Fishing stripped streamers and nymphs may be the most popular methods of fly-angling for coho, but the most exciting method would surely be topwater fishing. In this technique, floating flies constructed of spun deerhair or foam are "popped" or "chugged" along the surface of the water over schools of fish. The retrieval method is similar to the stripped streamer retrieve, pulling 6 to 12 inches of line at a rate of 60 to 100 pulls a minute. The topwater method can be hit and miss, and occasionally spooks static fish in small water, but there are certain conditions that poppers really shine. Cohos often stage in estuary or tributary mouths, and these fish often seem to be the most willing to come up to the surface to take the "chugged" fly. While the method may produce fewer overall takes, it certainly makes up for this in the spectacular nature of the hits. Coho have been known to come clean of the water to land on the popper, and often throw up vee-wakes during the last part of their pursuit.
A method used for Atlantic salmon for centuries is just now becoming popular for Alaskan coho salmon, and that method is called swinging. The proper presentation of the swung fly has the offering tracking almost perpendicular to the current, and at depths varying from within a few inches of the surface to a few inches from the bottom. Traditionally espoused by spey and two-hander (long flyrods cast with...you guessed it, both hands) anglers, the swinging method is rapidly gaining acceptance with the single-hander crowd. The basic setup for a swung fly calls for a fairly laminar (smooth) current flow in terms of riverbed to surface, and a slightly faster current flow on the bank opposite the angler. These conditions are often found on riverbends, where the "soft inside", the slower-flowing water on the inside of bends, is where the angler positions themselves to fish the run. The fly, often on a sink-tip, is cast across and down the river at about a 45° angle, then allowed to track or "swing" into the near bank. This procedure is punctuated by a step downstream for every cast, and in this manner the angler can cover nearly all of the holding water in a pool quickly and efficiently.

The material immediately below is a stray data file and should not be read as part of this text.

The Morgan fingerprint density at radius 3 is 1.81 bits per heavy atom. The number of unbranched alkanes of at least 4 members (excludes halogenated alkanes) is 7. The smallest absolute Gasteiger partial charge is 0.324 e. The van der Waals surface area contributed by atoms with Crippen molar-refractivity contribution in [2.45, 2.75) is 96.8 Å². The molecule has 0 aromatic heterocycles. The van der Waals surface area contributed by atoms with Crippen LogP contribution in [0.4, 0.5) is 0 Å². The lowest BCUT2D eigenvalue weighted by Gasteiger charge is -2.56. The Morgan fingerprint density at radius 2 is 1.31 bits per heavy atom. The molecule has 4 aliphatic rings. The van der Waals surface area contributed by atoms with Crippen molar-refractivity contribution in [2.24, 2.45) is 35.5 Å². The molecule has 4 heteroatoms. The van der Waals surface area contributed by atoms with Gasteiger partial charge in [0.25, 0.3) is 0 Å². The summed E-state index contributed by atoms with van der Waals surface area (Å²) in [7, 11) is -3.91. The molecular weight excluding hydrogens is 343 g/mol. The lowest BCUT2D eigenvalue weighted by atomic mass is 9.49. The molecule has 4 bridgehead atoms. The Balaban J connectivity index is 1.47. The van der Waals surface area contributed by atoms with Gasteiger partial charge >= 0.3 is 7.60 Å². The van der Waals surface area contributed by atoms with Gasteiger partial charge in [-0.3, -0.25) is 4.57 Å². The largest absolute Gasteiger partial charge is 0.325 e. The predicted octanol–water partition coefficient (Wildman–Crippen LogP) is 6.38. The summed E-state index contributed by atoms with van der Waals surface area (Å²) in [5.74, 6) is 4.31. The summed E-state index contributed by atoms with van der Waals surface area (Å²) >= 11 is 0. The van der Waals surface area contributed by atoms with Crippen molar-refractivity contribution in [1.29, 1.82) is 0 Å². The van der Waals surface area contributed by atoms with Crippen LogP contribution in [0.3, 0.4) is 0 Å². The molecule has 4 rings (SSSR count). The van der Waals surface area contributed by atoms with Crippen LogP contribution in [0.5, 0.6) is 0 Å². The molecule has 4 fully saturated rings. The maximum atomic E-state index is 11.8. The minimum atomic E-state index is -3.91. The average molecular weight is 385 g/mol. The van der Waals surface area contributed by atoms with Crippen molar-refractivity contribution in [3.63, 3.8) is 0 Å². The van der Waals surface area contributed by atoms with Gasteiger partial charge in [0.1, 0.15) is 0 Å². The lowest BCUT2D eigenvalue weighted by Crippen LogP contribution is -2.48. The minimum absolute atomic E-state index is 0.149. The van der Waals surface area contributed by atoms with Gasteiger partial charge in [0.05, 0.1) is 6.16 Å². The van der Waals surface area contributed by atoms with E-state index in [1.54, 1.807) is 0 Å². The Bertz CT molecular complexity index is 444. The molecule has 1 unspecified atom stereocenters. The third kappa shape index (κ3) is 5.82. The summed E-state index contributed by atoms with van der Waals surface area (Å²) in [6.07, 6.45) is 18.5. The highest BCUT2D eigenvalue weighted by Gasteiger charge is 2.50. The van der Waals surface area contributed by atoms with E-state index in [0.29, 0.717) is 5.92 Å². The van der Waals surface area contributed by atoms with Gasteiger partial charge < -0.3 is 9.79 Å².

Putting it all together:
The techniques discussed here are by no means immutable, and in fact were evolved mostly by the melding of other techniques and disciplines within the art of fly-angling. Go ahead and swing a nymph or a topwater fly, and by the same token, don't be afraid to nymph with a big streamer or string leech every now and then. Also, the areas and conditions whereby you employ these techniques need not be set in stone. If the urge strikes you to drift a nymph under an indicator in the saltwater, by all means do it. Feel like swinging when the tide goes out in a channel? If there are fish present, go ahead and give it a shot. Whether chugging or nymphing, stripping or swinging, the coho salmon is a ready and willing dance partner for the Alaskan fly angler, so mark your calendars for the fall season and get the gear ready...the fall prince will soon arrive.